Baltimore’s own, Matt Porterfield on the collaborative efforts of Putty Hill
When Matt Porterfield decided to “pull the plug” on Metal Gods, a scripted film set in Southeast Baltimore he had two choices.
“It was either wait a year or shoot another film,” Porterfield said.
He had the cast and crew from Metal Gods ready, so instead of recasting he decided to use them in his new project, Putty Hill , an unscripted story about people from a community in Baltimore dealing with the overdose of a young man.
“I guess at some point I identified all this time that had gone into casting this screenplay that I had written that I had discovered people that whether or not they fit the script, I really wanted to work with…so when I didn’t have the script anymore, I thought now I can just talk to people.”
Porterfield had the actors improvise their lines in what he described an “open construct.” Using both narrative and documentary elements, the film was shot with a camera package that Porterfield had been given as a grant through IFP and Panasonic for a three week rental. With just a 4-5 paged treatment in place, the film was shot over 12 days in August 09.
Actor Cody Ray, who is from Baltimore said that the set of Putty Hill was a great atmosphere, but he was initially shocked by the lack of script.
“Well, I read the script and memorized it and when he told me I didn’t need it I was like ‘HUH!?,’ but he just told me what he wanted to see and I tried my best to perform it for him and the crew,” Ray said.
Actress Sky Ferreira said that she thought it would be a challenge to switch roles, but was up for it.
Porterfield gave all of the actors a biography on a fictional character named Cory who overdoses in the film . Cory works as the narrative element in the film that ties everyone together.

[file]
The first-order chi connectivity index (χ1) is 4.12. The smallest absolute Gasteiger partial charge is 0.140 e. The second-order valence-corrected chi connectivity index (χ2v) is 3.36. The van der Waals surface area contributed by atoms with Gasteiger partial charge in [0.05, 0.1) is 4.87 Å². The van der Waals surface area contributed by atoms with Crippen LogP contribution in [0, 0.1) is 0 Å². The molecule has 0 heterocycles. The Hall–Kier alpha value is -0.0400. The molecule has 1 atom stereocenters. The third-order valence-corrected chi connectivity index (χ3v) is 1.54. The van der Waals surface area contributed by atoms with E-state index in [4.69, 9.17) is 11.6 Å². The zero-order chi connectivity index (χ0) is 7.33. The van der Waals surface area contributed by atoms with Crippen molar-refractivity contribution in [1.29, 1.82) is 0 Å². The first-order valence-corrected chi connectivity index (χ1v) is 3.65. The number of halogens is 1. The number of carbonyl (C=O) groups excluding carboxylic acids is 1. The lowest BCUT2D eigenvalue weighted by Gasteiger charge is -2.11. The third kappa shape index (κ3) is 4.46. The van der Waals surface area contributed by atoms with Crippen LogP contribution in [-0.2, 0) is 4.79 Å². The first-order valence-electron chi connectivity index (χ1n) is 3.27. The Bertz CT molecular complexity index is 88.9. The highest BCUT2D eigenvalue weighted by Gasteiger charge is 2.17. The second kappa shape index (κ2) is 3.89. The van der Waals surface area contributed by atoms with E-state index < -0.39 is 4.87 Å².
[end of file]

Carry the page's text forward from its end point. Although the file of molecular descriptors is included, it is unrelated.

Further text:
The characters were interviewed by Porterfield throughout the film and it was up to each of the actors to decide how much of themselves they wanted to bring to their roles.
“If they wanted to they could answer my questions as truthfully as they liked. I would ask them questions knowing their lives and if they wanted to answer them based off their own experience, then I’d like that. If I asked questions about this kid Cory, we would usually talk through their relationship to him and their pre-history so they could answer those questions too. And it worked pretty seamlessly,” Porterfield said.
Despite the busy shooting schedule, things seemed to work out for the crew of Putty Hill, according to producer, Joyce Kim.
“Working without a script made production feel a lot more relaxed than it could have been. There wasn’t the pressure of trying to get lines or cues just right; instead it allowed us to be constantly amazed and pleasantly surprised by everything that was happening naturally and in the moment,” Kim said.
“It was all really magical, even down to the weather. We had such a tight shooting schedule that one rain date would have thrown us off significantly, yet on the days when it was meant to downpour mother nature held off until we were done shooting,” Joyce said.
Putty Hill was completed last summer and had its world premiere in Berlin at the Berlinale, in February. The film has since played at a private screening in New York as well as at SxSW, and is set to hit Buenos Aires, Copenhagen, Lisbon, Paris, Atlanta and Boston in April—not to mention the Maryland Film festival in May (6-8).